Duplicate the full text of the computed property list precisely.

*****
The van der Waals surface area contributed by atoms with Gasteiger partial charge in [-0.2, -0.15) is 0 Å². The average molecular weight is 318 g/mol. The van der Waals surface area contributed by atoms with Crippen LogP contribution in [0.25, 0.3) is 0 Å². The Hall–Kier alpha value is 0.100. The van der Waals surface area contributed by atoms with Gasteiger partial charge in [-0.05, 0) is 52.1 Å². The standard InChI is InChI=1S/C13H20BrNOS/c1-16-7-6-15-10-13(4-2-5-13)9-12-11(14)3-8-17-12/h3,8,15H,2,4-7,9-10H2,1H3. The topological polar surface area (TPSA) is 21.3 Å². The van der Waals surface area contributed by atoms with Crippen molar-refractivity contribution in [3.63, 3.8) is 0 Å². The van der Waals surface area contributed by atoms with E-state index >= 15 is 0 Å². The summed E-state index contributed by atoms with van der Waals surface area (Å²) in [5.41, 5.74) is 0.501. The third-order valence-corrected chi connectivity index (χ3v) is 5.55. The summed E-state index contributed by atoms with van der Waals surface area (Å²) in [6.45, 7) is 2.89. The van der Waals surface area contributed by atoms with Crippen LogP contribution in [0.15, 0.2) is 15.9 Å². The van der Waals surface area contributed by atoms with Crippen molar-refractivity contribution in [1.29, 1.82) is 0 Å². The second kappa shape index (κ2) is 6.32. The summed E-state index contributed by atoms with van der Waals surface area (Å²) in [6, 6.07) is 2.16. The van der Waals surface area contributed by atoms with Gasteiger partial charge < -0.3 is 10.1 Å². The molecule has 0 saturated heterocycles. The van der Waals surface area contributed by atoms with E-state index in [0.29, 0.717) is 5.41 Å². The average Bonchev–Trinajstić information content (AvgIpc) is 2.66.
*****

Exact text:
The van der Waals surface area contributed by atoms with Gasteiger partial charge in [-0.2, -0.15) is 0 Å². The average molecular weight is 318 g/mol. The van der Waals surface area contributed by atoms with Crippen LogP contribution in [0.25, 0.3) is 0 Å². The Hall–Kier alpha value is 0.100. The van der Waals surface area contributed by atoms with Gasteiger partial charge in [-0.05, 0) is 52.1 Å². The standard InChI is InChI=1S/C13H20BrNOS/c1-16-7-6-15-10-13(4-2-5-13)9-12-11(14)3-8-17-12/h3,8,15H,2,4-7,9-10H2,1H3. The topological polar surface area (TPSA) is 21.3 Å². The van der Waals surface area contributed by atoms with Crippen molar-refractivity contribution in [3.63, 3.8) is 0 Å². The van der Waals surface area contributed by atoms with E-state index >= 15 is 0 Å². The summed E-state index contributed by atoms with van der Waals surface area (Å²) in [5.41, 5.74) is 0.501. The third-order valence-corrected chi connectivity index (χ3v) is 5.55. The summed E-state index contributed by atoms with van der Waals surface area (Å²) in [6.45, 7) is 2.89. The van der Waals surface area contributed by atoms with Crippen LogP contribution in [0.15, 0.2) is 15.9 Å². The van der Waals surface area contributed by atoms with Crippen molar-refractivity contribution in [1.29, 1.82) is 0 Å². The second kappa shape index (κ2) is 6.32. The summed E-state index contributed by atoms with van der Waals surface area (Å²) in [6, 6.07) is 2.16. The van der Waals surface area contributed by atoms with Gasteiger partial charge < -0.3 is 10.1 Å². The molecule has 0 saturated heterocycles. The van der Waals surface area contributed by atoms with E-state index in [0.29, 0.717) is 5.41 Å². The average Bonchev–Trinajstić information content (AvgIpc) is 2.66.